Friday, 07 September 2018 00:00

Dr. Thomas Edling from Felisept will join Jon and Talkin' Pets 9/08/18 at 720pm EST to discuss stress in cats and give away Felisept to our listeners Featured

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Felisept is a natural stress-reliever for cats of all breeds, colors, and sizes. Made with an extract of the mint plant we all know as "catnip", this plant is a natural attractant for cats and other feline species that helps create a sense of calm for them. When used in a cat's environment, Felisept can help curb their unwanted behavior that is often caused by feeling stressed. Felisept is available in two options to better suit your long-term or short-term needs. Try the fast-acting Felisept Spray to make travel and vet visits less troublesome for you and your cat, or plug in the long-lasting Felisept Diffuser to help your cat relax at home. Stress at home can be caused by many things for your cat, including: • Fireworks • Thunderstorms • New family members • Welcoming a new pet • Rearranged furniture • Animals outside in the yard

 

Stress can make us do crazy things, and it can affect our cats just as easily. While they don't have the same causes of stress we humans do such as work, money, and relationships, there are many other things in your cat's life and environment that can cause stress. How do you know if he's stressed? Luckily, cats show certain unusual behavior when something is bothering them, behavior that you might easily notice.

Here are 10 tell-tale behavioral signs from PetMD that your cat could be stressed out:

  1. Urinating Outside of the Litter Box
    If your cat is usually very good about keeping it in the box and you notice he's decided to urinate it other places around the house, he's probably trying to tell you something.
  2. Going Too Much, or Not Enough
    Diarrhea, constipation, and other digestive problems are not pleasant for you or your cat, and could be indicative of several possible things.
  3. Licking Til Fur is Gone
    Cats are known to groom themselves carefully and often, but no animal should lick to the point of bald patches or raw skin. This is a clear sign of stress, and should call for a trip to the vet instead of the groomer.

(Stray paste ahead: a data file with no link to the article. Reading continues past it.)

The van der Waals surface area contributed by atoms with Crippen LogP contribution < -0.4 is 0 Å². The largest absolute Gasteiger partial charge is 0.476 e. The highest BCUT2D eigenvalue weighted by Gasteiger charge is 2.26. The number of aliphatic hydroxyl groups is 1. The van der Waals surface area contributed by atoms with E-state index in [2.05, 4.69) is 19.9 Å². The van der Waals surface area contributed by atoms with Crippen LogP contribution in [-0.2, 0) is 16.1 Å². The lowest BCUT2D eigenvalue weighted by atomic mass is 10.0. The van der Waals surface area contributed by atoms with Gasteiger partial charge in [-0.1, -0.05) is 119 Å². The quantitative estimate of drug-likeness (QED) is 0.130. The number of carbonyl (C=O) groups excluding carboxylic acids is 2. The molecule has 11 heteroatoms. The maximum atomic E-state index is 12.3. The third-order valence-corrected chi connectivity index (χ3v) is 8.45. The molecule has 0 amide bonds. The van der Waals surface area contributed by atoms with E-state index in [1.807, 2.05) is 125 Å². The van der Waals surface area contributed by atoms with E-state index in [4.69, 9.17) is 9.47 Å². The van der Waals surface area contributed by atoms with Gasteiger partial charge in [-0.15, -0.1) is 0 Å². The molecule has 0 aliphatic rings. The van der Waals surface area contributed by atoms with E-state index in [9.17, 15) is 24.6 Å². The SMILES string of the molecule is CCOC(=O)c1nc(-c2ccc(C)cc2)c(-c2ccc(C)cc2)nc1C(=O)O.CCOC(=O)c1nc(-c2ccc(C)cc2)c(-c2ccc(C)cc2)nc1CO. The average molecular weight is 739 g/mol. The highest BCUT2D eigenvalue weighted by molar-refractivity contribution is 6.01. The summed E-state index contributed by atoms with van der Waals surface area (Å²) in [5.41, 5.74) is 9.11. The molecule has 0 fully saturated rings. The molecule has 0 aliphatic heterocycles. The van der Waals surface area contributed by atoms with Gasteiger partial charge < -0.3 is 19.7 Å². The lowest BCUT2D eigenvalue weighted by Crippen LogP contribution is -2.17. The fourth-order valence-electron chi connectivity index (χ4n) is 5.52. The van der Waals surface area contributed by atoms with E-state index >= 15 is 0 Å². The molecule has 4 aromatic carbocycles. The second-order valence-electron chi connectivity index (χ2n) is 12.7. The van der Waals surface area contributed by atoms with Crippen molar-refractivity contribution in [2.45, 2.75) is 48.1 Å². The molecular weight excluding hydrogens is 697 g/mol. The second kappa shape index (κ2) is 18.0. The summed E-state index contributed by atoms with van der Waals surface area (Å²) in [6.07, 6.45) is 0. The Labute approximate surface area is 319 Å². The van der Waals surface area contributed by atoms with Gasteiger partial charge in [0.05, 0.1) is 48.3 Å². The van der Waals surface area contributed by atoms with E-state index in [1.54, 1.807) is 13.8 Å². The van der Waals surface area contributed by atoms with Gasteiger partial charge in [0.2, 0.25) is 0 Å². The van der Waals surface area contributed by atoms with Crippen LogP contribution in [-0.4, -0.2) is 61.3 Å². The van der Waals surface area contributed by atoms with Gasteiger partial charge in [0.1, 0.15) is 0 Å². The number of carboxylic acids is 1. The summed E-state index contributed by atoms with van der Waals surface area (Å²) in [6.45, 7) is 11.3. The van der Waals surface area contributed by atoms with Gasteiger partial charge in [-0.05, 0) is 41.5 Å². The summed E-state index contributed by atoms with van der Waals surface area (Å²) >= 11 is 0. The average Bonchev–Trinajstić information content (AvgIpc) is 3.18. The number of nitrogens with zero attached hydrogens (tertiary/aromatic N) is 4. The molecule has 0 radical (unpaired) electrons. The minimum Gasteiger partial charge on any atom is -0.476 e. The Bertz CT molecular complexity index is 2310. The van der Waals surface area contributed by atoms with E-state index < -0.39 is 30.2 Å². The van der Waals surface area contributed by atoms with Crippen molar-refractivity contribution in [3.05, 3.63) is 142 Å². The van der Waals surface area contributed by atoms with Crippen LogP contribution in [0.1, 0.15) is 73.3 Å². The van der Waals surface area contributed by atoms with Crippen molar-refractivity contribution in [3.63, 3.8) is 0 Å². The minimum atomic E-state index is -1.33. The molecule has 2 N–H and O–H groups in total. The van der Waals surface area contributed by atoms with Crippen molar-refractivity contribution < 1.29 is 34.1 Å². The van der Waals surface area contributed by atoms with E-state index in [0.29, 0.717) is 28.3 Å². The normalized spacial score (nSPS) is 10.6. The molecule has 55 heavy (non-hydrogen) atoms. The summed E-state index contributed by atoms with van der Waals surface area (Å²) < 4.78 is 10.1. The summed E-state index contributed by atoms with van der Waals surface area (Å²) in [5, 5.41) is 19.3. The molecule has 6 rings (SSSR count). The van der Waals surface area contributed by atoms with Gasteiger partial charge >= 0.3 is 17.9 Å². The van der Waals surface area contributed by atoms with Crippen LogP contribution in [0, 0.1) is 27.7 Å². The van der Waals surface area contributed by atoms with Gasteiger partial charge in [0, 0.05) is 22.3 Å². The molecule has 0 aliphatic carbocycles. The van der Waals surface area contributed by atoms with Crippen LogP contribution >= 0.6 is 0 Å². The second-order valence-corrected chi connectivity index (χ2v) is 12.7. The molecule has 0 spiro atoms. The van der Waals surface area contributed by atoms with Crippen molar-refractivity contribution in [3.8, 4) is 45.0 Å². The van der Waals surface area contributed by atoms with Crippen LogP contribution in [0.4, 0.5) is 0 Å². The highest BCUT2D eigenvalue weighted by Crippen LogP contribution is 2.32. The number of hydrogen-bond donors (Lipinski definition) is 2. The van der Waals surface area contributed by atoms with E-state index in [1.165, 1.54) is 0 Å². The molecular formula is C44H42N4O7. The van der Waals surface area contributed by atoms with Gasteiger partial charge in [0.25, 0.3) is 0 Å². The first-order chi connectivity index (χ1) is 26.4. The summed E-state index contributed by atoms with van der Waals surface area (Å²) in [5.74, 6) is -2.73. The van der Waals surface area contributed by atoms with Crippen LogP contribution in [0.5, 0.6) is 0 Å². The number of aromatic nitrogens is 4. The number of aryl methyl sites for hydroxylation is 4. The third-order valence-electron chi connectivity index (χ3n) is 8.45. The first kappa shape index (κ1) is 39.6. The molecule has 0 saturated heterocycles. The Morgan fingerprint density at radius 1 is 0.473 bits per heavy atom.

4. Overly Scratching
    Too much scratching of himself can be just as bad as compulsive licking.
  5. Hiding From the Humans
    Cats are naturally aloof, but a cat that actively hides from you and everyone else in the house is likely hiding out of stress. Time to get him into a cat carrier and have a vet take a look.
  6. Talking More Than Ever
    Some cats are talkers, while others speak more rarely. If his meows are unusually long, panicked, or happening in recurring bouts, he's literally trying to tell you something. Your vet should be able to "crack the kitty language code".
  7. Eating Less or Not at All
    Humans may fast and go on diets, but cats are always going to be regular eaters--unless something is wrong. You'll want to see a vet very soon, especially if he stops eating entirely.
  8. Napping All Day & All Night
    They CAN sleep up to 20 hours per day, but that doesn't mean all cats will. No one knows your cat's sleeping schedule better than you. If you notice him suddenly sleeping more or being very lethargic, it could be stressed induced.
  9. Starting Fights with Other Pets
    They play rough, but real aggression between animals that are usually peaceful cohabitants of your home could be a sign that one of them is stressed or ill.
  10. Getting Aggressive with YOU
    Your favorite fluffy lap warmer decided to get aggressive with you? Try not to get personally offended. Stressed and sick animals may get suddenly aggressive with the humans they love, too. If this happens, it may be best to consult your vet quickly, before it gets out of hand.
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